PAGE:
Federal Reserve Chairman Jerome Powell dropped a rate rise bomb into his monthly press conference last night by raising the Fed’s inflation expectations. In addition, Powell effectively moved up the time frame on rate rises by indicating rises could come as early as 2023 rather than 2024 as previously forecast.

The Fed had confirmed as recently as its March meeting that the 2024 timetable remained in place.

So what changed? In a word, inflation. Powell said, “Inflation has come in ahead of expectations in the last few months.” The Fed’s Chairman went on to say: “Is there a risk that inflation could be higher than we think? Yes.”

The Fed has moved up its headline inflation forecast for the year from 2.2 per cent to 3.4 per cent. Concurrently the Fed also raised the expected economic growth to 7 per cent this year, up from the previous expectations of 6.5 per cent.

Which-50 previously foreshadowed these changes when we wrote about the Fed’s likely pivot ahead of its annual Jackson Hole Symposium. In that piece, we noted that the inflation hawks had started to build the case for rate rises as early as 2022.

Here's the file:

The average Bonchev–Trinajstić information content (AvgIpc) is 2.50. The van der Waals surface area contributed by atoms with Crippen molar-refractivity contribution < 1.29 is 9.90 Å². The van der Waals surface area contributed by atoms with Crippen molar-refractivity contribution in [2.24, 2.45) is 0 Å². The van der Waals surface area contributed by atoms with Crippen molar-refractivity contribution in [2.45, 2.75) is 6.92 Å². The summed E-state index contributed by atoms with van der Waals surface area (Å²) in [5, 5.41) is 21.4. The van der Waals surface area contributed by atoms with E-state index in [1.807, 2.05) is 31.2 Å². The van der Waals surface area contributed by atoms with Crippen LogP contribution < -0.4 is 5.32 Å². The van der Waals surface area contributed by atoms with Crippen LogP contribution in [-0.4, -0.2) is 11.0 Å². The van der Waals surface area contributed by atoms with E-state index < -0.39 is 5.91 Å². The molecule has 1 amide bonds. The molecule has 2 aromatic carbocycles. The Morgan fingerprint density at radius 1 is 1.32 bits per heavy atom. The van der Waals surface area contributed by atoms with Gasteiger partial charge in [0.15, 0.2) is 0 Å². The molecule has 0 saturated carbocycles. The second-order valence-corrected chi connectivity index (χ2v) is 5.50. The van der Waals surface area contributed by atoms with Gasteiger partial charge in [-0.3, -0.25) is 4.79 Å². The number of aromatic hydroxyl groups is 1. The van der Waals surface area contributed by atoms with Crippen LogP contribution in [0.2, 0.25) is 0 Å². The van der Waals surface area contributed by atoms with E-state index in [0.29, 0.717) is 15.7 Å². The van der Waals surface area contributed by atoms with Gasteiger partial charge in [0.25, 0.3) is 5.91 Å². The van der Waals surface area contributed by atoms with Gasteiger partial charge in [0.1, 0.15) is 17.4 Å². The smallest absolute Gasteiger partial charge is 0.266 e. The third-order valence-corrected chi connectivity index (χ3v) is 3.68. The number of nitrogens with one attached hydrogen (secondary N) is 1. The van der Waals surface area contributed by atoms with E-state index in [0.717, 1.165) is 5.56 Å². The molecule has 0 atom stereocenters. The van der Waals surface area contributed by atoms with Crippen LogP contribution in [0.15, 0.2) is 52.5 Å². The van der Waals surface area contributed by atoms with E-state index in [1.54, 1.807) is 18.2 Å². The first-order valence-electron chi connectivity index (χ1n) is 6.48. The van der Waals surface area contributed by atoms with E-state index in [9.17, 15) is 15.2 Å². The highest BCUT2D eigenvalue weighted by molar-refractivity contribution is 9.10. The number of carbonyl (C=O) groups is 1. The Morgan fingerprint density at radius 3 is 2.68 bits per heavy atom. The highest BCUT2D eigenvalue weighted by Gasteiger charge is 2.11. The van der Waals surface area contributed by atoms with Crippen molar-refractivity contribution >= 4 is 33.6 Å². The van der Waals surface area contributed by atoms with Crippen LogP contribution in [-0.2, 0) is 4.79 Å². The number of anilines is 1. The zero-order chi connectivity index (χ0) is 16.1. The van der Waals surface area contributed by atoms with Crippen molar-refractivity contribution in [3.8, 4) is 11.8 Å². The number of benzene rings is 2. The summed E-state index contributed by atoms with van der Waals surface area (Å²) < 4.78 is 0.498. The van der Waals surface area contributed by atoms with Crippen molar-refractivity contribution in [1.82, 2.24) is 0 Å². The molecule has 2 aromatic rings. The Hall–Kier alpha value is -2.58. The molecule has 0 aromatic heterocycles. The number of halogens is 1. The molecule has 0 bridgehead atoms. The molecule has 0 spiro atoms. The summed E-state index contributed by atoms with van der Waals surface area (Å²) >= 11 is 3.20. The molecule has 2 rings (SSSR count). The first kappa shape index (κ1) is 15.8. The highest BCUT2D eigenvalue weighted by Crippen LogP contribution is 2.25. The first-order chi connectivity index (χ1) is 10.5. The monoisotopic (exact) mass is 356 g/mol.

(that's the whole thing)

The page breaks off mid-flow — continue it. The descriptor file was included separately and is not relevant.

The effects of Powell’s statements should have businesses thinking about a normalisation of the cost of money. Rate rises will test everything, from cryptocurrencies through to project finance.

Take cryptocurrencies; the assumption has always been that cryptos would act as a hedge against inflation. Still, no one has yet factored in an environment where investors get paid to have bank deposits, bond holdings or other debt instruments in their portfolio.

As a result, the competitive landscape for investment dollars will move from a one-horse race to a truly multi-participant field.

Finally, everyone will have to contemplate a world where governments can no longer borrow at zero cost. Accumulated forward spending during the COVID pandemic has blown out deficits and exposed governments to rising interest rate bills.

If government spending shrinks as a proportion of the economy, what projects and services will suffer?

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